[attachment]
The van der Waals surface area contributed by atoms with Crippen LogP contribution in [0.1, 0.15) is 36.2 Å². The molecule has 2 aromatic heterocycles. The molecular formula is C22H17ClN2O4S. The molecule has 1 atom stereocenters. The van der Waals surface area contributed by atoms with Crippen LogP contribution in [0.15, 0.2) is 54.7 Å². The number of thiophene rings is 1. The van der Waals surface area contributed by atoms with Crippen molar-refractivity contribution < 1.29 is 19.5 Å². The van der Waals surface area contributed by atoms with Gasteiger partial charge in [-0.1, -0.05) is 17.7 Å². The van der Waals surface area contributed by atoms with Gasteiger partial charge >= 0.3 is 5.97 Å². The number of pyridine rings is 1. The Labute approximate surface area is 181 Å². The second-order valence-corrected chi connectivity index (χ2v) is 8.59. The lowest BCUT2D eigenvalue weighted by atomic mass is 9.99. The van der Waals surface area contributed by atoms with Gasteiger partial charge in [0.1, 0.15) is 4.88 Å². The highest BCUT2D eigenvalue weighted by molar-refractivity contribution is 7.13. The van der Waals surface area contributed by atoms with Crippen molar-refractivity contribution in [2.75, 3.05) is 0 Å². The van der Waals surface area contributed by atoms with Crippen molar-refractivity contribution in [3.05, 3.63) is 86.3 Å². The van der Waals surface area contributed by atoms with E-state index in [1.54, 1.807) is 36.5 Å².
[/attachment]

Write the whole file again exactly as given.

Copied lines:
The van der Waals surface area contributed by atoms with Crippen LogP contribution in [0.1, 0.15) is 36.2 Å². The molecule has 2 aromatic heterocycles. The molecular formula is C22H17ClN2O4S. The molecule has 1 atom stereocenters. The van der Waals surface area contributed by atoms with Crippen LogP contribution in [0.15, 0.2) is 54.7 Å². The number of thiophene rings is 1. The van der Waals surface area contributed by atoms with Crippen molar-refractivity contribution < 1.29 is 19.5 Å². The van der Waals surface area contributed by atoms with Gasteiger partial charge in [-0.1, -0.05) is 17.7 Å². The van der Waals surface area contributed by atoms with Gasteiger partial charge >= 0.3 is 5.97 Å². The number of pyridine rings is 1. The Labute approximate surface area is 181 Å². The second-order valence-corrected chi connectivity index (χ2v) is 8.59. The lowest BCUT2D eigenvalue weighted by atomic mass is 9.99. The van der Waals surface area contributed by atoms with Gasteiger partial charge in [0.1, 0.15) is 4.88 Å². The highest BCUT2D eigenvalue weighted by molar-refractivity contribution is 7.13. The van der Waals surface area contributed by atoms with Crippen molar-refractivity contribution in [2.75, 3.05) is 0 Å². The van der Waals surface area contributed by atoms with Crippen molar-refractivity contribution in [3.05, 3.63) is 86.3 Å². The van der Waals surface area contributed by atoms with E-state index in [1.54, 1.807) is 36.5 Å².